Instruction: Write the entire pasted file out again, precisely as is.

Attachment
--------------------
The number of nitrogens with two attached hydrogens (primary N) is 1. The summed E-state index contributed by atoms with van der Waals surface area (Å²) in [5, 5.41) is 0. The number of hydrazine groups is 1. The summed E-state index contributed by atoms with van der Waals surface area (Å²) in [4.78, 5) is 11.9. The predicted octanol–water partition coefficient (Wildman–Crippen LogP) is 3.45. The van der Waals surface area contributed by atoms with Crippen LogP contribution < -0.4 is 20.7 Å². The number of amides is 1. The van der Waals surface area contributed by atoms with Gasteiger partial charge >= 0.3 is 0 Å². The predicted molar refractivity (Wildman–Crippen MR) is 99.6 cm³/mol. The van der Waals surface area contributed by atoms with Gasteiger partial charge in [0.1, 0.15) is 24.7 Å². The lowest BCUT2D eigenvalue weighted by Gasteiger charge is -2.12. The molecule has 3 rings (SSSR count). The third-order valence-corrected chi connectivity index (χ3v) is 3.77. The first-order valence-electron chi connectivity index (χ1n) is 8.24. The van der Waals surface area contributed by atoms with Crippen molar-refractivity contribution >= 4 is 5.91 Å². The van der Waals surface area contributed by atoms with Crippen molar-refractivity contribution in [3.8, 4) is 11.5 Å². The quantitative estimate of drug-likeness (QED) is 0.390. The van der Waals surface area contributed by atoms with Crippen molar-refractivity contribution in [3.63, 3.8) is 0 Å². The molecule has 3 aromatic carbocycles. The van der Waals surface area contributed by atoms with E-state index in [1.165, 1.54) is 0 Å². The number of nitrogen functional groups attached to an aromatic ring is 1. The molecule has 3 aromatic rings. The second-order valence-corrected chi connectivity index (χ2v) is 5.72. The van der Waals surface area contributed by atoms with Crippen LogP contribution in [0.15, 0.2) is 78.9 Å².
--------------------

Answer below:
The number of nitrogens with two attached hydrogens (primary N) is 1. The summed E-state index contributed by atoms with van der Waals surface area (Å²) in [5, 5.41) is 0. The number of hydrazine groups is 1. The summed E-state index contributed by atoms with van der Waals surface area (Å²) in [4.78, 5) is 11.9. The predicted octanol–water partition coefficient (Wildman–Crippen LogP) is 3.45. The van der Waals surface area contributed by atoms with Crippen LogP contribution < -0.4 is 20.7 Å². The number of amides is 1. The van der Waals surface area contributed by atoms with Gasteiger partial charge >= 0.3 is 0 Å². The predicted molar refractivity (Wildman–Crippen MR) is 99.6 cm³/mol. The van der Waals surface area contributed by atoms with Gasteiger partial charge in [0.1, 0.15) is 24.7 Å². The lowest BCUT2D eigenvalue weighted by Gasteiger charge is -2.12. The molecule has 3 rings (SSSR count). The third-order valence-corrected chi connectivity index (χ3v) is 3.77. The first-order valence-electron chi connectivity index (χ1n) is 8.24. The van der Waals surface area contributed by atoms with Crippen molar-refractivity contribution >= 4 is 5.91 Å². The van der Waals surface area contributed by atoms with Crippen molar-refractivity contribution in [3.8, 4) is 11.5 Å². The quantitative estimate of drug-likeness (QED) is 0.390. The van der Waals surface area contributed by atoms with Crippen molar-refractivity contribution in [3.63, 3.8) is 0 Å². The molecule has 3 aromatic carbocycles. The van der Waals surface area contributed by atoms with E-state index in [1.165, 1.54) is 0 Å². The number of nitrogen functional groups attached to an aromatic ring is 1. The molecule has 3 aromatic rings. The second-order valence-corrected chi connectivity index (χ2v) is 5.72. The van der Waals surface area contributed by atoms with Crippen LogP contribution in [0.15, 0.2) is 78.9 Å².